Bike Lanes Are Killing Religion

Or, how this latest complaint about bike lanes might be a teensy bit far-fetched.

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Original photo by Josh, photoshop by Hilary Angus

Original photo by Josh, photoshop by Hilary Angus

Yesterday, the Washington Post ran an article about a rather unusual debate over a proposed bike lane currently playing out in Washington DC. What began as a standard municipal procedure trying to determine the best possible route for a protected bike lane in the east side of downtown has morphed into a controversy around the infringement of urban infrastructure into the rights of religious freedom. You read that right.

The District Department of Transportation (DDOT) has drafted four possible routes for the bike lane, three of which would run along Sixth Street near the property of United House of Prayer (UHOP), a prominent African-American church in the District. UHOP alleges that the loss of parking resulting from the installation of the bike lane on Sixth Street is a direct infringement on their constitutionally-protected rights of religious freedom and equal protection under the law, and represents a veiled attempt to kick them out of the rapidly-gentrifying neighborhood.

The church, represented by a lawyer, delivered a letter to DDOT which laid out, in no uncertain terms, the unconstitutionality of the proposed bike lane. The 7-page, hand-delivered letter lamented the elimination of “an entire lane of traffic, 24 hours a day, 7 days a week” that would “also prohibit any possibility of diagonal parking” and, ultimately “would place an extreme burden on the free exercise of religion by United House of Prayer Congregants.’

While the church wouldn’t be the first body to voice legitimate concerns about the relationship between bike lanes and gentrification, they are the first, to my knowledge, to suggest that a hindrance to motorized transportation directly contravenes the right to practice religion. It’s a big claim, and one that would be difficult to support with any evidence.

From what I understand, parking in DC really is a hot mess, and competition over road space is fierce. Given that bike lanes actually reduce congestion, and there is a metro stop right next to the convention centre, I would be inclined to think that the church would prefer to expend their energy on encouraging congregants to consider forms of transportation other than driving. But what do I know, I’m an atheist.

So following their logic, I’ve produced a handy list of 10 other social nuisances threatening the rights of religious freedom that must be remedied at once:

  • Traffic jams
  • Engine failure
  • Car theft, esp. occurring late Saturday night or early Sunday morning
  • Minor-serious injuries to the foot and/or ankle region that prevent comfortable operation of a vehicle’s gas pedal
  • Road closures
  • Parades, when the route re-directs traffic around a house of worship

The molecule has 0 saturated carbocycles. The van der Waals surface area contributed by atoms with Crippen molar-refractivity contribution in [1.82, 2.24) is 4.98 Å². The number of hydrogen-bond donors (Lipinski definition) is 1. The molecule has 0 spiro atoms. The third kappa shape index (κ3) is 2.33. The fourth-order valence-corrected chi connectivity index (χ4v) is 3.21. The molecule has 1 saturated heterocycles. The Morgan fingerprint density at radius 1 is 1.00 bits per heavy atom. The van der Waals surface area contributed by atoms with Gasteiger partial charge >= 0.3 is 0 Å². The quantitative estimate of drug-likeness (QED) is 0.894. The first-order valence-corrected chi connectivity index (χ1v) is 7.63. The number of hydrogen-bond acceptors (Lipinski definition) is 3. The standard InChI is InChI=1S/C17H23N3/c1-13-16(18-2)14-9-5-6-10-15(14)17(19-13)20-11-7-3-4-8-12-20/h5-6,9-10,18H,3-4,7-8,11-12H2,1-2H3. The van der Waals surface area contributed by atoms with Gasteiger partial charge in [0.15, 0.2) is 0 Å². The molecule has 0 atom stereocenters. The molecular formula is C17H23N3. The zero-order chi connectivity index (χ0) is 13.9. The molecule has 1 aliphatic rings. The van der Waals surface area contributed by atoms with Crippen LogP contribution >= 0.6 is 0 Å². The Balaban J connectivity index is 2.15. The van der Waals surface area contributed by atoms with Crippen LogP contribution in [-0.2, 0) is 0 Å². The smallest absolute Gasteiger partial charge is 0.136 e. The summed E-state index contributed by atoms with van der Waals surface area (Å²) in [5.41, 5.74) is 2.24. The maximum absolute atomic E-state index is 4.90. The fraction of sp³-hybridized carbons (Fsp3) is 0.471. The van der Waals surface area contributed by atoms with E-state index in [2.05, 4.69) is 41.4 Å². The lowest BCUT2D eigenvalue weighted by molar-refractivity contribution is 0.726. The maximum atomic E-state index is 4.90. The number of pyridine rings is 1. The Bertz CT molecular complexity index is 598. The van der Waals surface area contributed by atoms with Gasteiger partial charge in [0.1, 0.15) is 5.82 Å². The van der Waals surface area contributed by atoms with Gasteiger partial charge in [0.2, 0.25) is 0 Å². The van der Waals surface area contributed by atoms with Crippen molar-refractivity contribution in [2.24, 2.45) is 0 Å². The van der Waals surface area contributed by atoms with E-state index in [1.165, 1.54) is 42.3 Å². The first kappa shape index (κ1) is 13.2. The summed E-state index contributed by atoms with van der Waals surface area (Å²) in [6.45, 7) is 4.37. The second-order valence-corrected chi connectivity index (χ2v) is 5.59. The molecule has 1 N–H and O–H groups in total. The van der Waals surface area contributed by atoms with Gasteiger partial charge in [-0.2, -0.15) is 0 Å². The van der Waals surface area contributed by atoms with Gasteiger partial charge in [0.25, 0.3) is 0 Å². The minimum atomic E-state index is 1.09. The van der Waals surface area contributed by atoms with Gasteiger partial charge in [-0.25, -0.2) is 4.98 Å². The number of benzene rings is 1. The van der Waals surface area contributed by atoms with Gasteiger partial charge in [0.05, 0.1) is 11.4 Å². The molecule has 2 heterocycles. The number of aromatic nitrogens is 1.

• Blindness, being very young or very old, or any other condition which prevents one from obtaining a driver’s license
  • Rising fuel costs
  • Floods, earthquakes, and other acts of nature which tend to damage roads
  • Not owning a car

Get your typewriters ready, these complaint letters aren’t going write themselves.


This article is part of our ongoing coverage of the devastating social consequences of safe cycling infrastructure. Read our previous analysis of how bike lanes are really, terribly ugly, and stay tuned for more updates on this horrifying trend.

7 Comments

  • Zack Rules

    “parking in DC really is a hot mess” Not on a Sunday morning! In fact, churches remove a traffic lane each Sunday when they are allowed to parked perpendicular instead of parallel. That being said, it would not be that hard for the District to replace this Sunday parking on a nearby street.

  • I work in a synagogue. Does this mean I have to drive to work instead of riding my bicycle in every day? I often pray on my bicycle for the drivers not to hit me. I never pray when I walk. Clearly, cycling is a more religious, spiritual experience if it drives one to prayer.

  • SFIII

    Hysterically funny! Have they bothered to consult the portion of their congregation that arrives on bicycles?

  • • Some people don’t read their Bibles. Here’s Ezekiel 1:19-21 for enlightenment:

    19 And when the living creatures went, the wheels went by them: and when the living creatures were lifted up from the earth, the wheels were lifted up.

    20 Whithersoever the spirit was to go, they went, thither was their spirit to go; and the wheels were lifted up over against them: for the spirit of the living creature was in the wheels.

    21 When those went, these went; and when those stood, these stood; and when those were lifted up from the earth, the wheels were lifted up over against them: for the spirit of the living creature was in the wheels.

  • John

    It appears to me that they are grasping at anything, no matter how silly, that will help in their attempt to keep parking spots. But what do I know, I am a Christian.

  • Bart Hawkins Kreps

    A similar controversy played out a couple of years ago in a small town an hour east of Toronto. A street badly in need of repair was slated for a redesign that including traffic-calming measures and protection of young trees at road’s edge – at the cost of about 20 parking spaces. But this street happened to go right past the oldest church in town, some of whose members considered it their eternal, God-given right to park on the street every Sunday morning. While parishioners gathered signatures to stop the street redesign, other citizens asked “What would Jesus do?”, and answered “Walk.”

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